The daughter of two musicians, including the director of the JMU Music Library, Brian Cockburn, she thought she’d pursue a career in music until she took an Advanced Placement biology class in high school. For her, that was where it all clicked. “I like that biology can answer a lot of basic yet interesting questions about the human body and how the human body works. There’s a lot we already know, but I like the aspect that there’s still so much to learn and so much we don’t know yet.”

In beginning down the path toward answering those unknowns, she sought out the best undergraduate biology departments that would help her reach her goals. A Harrisonburg native, she initially felt unsure about staying in her hometown for college, but once she toured JMU and learned more about the biology major, she felt like it was a place where she could grow—as a student, an aspiring scientist and a leader. “I had no doubt I could receive an excellent education.”

Because of JMU’s size and department structure, freshman biology students can begin participating in research during their first semester—something atypical at most larger institutions. “Those first few research experiences were phenomenal and made me want to pursue the M.D.-Ph.D. path,” Cockburn says.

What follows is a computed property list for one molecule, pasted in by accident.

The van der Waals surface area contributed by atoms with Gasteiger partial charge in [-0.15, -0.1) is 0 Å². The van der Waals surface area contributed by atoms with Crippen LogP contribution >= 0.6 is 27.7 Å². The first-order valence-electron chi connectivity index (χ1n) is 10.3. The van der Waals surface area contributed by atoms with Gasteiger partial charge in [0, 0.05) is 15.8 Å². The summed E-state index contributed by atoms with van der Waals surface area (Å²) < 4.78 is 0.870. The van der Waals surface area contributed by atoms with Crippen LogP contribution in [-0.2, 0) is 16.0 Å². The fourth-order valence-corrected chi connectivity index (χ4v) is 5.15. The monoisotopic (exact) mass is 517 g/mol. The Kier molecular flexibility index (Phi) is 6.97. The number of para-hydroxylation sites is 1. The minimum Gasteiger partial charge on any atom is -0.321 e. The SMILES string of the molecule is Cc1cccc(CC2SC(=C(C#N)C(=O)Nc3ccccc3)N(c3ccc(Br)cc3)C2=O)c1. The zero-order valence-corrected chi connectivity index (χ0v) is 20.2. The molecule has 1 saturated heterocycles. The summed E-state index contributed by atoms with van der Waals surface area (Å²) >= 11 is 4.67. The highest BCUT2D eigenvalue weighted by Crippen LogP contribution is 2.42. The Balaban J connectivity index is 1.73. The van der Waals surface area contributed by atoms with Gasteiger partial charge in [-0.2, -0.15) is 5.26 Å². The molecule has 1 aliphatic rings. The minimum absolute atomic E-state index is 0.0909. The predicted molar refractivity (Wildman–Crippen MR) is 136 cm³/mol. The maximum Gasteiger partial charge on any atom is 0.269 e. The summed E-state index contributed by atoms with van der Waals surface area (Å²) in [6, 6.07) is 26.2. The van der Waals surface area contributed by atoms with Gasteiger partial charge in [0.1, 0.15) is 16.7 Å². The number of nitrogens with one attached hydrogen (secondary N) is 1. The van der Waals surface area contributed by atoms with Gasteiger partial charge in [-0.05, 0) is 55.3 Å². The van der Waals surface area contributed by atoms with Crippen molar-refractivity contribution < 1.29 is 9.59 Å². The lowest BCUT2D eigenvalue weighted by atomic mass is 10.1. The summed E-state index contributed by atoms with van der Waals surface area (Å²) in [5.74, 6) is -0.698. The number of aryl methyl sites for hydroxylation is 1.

Knowing that path required multiple years of preparation and a lengthy application process, Cockburn sought advice from biology professor Sharon Babcock, who serves as director of preprofessional health advising at JMU.

'Chelsea really sought experiences, engaging in research on and off campus and making lasting connections along the way.'

Sharon Babcock, professor of biology and director of preprofessional health advising

Babcock remembers Cockburn as a highly motivated first-year student. “Chelsea exemplifies brave risk-taking. She was genuinely interested in many things, and she took advantage of that. She really sought experiences, engaging in research on and off campus and making lasting connections along the way.”

Cockburn, in turn, appreciated Babcock’s willingness to share her knowledge and experiences. That guidance helped Cockburn feel more informed about the best path toward her dreams. “I don’t think I would be where I am today without Dr. Babcock,” she says.